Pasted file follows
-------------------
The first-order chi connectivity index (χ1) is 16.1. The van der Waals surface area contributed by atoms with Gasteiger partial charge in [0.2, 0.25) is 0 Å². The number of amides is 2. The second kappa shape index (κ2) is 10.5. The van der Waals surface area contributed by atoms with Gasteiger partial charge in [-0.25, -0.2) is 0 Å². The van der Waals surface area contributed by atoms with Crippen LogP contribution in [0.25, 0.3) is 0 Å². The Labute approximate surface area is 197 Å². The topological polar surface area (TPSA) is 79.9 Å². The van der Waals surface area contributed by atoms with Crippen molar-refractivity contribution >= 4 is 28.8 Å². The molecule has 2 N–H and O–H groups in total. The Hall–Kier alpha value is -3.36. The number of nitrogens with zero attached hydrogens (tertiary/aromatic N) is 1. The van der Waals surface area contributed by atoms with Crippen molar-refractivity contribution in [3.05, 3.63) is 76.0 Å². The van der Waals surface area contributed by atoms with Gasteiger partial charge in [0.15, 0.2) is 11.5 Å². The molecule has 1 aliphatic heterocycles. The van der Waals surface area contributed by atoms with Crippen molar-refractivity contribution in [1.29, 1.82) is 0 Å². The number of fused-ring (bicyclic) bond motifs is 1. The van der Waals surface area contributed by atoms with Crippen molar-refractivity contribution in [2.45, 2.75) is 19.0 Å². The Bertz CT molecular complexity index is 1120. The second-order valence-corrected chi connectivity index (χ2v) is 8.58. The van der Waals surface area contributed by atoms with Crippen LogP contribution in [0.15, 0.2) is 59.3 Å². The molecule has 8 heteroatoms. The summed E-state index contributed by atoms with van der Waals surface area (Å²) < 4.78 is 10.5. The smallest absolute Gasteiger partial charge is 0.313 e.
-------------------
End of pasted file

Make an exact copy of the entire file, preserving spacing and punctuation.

The first-order chi connectivity index (χ1) is 16.1. The van der Waals surface area contributed by atoms with Gasteiger partial charge in [0.2, 0.25) is 0 Å². The number of amides is 2. The second kappa shape index (κ2) is 10.5. The van der Waals surface area contributed by atoms with Gasteiger partial charge in [-0.25, -0.2) is 0 Å². The van der Waals surface area contributed by atoms with Crippen LogP contribution in [0.25, 0.3) is 0 Å². The Labute approximate surface area is 197 Å². The topological polar surface area (TPSA) is 79.9 Å². The van der Waals surface area contributed by atoms with Crippen molar-refractivity contribution >= 4 is 28.8 Å². The molecule has 2 N–H and O–H groups in total. The Hall–Kier alpha value is -3.36. The number of nitrogens with zero attached hydrogens (tertiary/aromatic N) is 1. The van der Waals surface area contributed by atoms with Crippen molar-refractivity contribution in [3.05, 3.63) is 76.0 Å². The van der Waals surface area contributed by atoms with Gasteiger partial charge in [0.15, 0.2) is 11.5 Å². The molecule has 1 aliphatic heterocycles. The van der Waals surface area contributed by atoms with Crippen molar-refractivity contribution in [1.29, 1.82) is 0 Å². The number of fused-ring (bicyclic) bond motifs is 1. The van der Waals surface area contributed by atoms with Crippen molar-refractivity contribution in [2.45, 2.75) is 19.0 Å². The Bertz CT molecular complexity index is 1120. The second-order valence-corrected chi connectivity index (χ2v) is 8.58. The van der Waals surface area contributed by atoms with Crippen LogP contribution in [0.15, 0.2) is 59.3 Å². The molecule has 8 heteroatoms. The summed E-state index contributed by atoms with van der Waals surface area (Å²) < 4.78 is 10.5. The smallest absolute Gasteiger partial charge is 0.313 e.